Charles Ross at Cafe Oto

Sunday 1 September 2019

You really need to see it as well as hear it; not just the visual element, but to appreciate the music as a theatrical experience. Until now, my exposure to Charles Ross’ music has been limited to two pieces heard on the radio, the orchestral work His Master’s Voice and the strange ensemble piece The Ventriloquist. The former piece was conducted by Ilan Volkov; the latter programmed by him as part of his Tectonics festival. Reviewers at the Glasgow performance of The Ventriloquist seem to have all expressed varying degrees of bafflement, particularly given that Ross performed his part in a small, waterlogged sandpit mounted on stage. Every biographical sketch mentions that he is British but has lived in a hut in a remote corner of Iceland for years. He studied music with Frank Denyer, which becomes obvious.

At Oto on Tuesday night, Ross was joined by Volkov, Yoni Silver, flautist Maayan Franco and Crystabel Riley on percussion. The second half was an improvisation by the quintet. Before that came two compositions by Ross, one a premiere and the other getting its first hearing in the UK. The trio in the nameless town had Ross with viola, Franco, and Silver on bass clarinet, not playing, but swaying silently. Their tread became audible, a steady rhythm that gained accompaniment from their instruments. The soft stamping recurred later, staggered into a slow folk dance. Ross choreographs sound and movement, each playing its part. As with folk music, the sounds can be rough and at times may even be roughly handled, but are always made with a clear-minded certainty, a sense of necessity. As with Denyer’s music, continuity follows what appears to be an emotional, dramatic logic in preference to conventional musical form. The immediate distinction between the two composers is Ross’ taste for blunt, restricted gestures, limited in range and variation. Here, sound is used as a means of inculcating a particular frame of mind, a subjective shading by which the music may be understood.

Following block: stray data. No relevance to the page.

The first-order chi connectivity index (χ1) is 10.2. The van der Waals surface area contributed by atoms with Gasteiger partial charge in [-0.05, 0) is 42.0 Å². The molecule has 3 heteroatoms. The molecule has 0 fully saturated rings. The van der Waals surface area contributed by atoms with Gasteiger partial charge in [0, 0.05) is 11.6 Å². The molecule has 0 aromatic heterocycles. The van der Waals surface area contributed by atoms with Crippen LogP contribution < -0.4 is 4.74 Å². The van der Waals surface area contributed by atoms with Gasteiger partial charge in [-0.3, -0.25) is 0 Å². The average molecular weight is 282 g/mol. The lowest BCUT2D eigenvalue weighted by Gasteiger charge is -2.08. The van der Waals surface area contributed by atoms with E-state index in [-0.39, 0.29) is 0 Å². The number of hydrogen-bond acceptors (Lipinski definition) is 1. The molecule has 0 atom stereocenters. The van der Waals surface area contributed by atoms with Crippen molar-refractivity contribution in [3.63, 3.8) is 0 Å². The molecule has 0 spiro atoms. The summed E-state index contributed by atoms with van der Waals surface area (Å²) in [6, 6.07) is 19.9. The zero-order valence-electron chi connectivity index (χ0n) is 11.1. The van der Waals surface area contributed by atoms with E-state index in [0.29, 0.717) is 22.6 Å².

The premiere, titled newlyblind, was composed for Yoni Silver and required him to simultaneously play various combinations of piano, clarinet, prepared violin and guitar and percussion. As a virtuouso showcase, technical fireworks were not at the forefront. Even in the opening, played solo, Silver was required to repeat a dense, one-handed chord on the keyboard in an irregular stutter. Held clarinet tones and vocal cries added to the claustrophobic atmosphere. The prepared string instruments produced muted percussive sounds – quiet, complex, ambiguous. At one point Silver held a stone in his left hand, grinding it against another, while his right plucked and struck at the violin resting on the edge of the piano. The violin’s curved back rocked unsteadily, threatening to fall as the rocks scraped and hissed.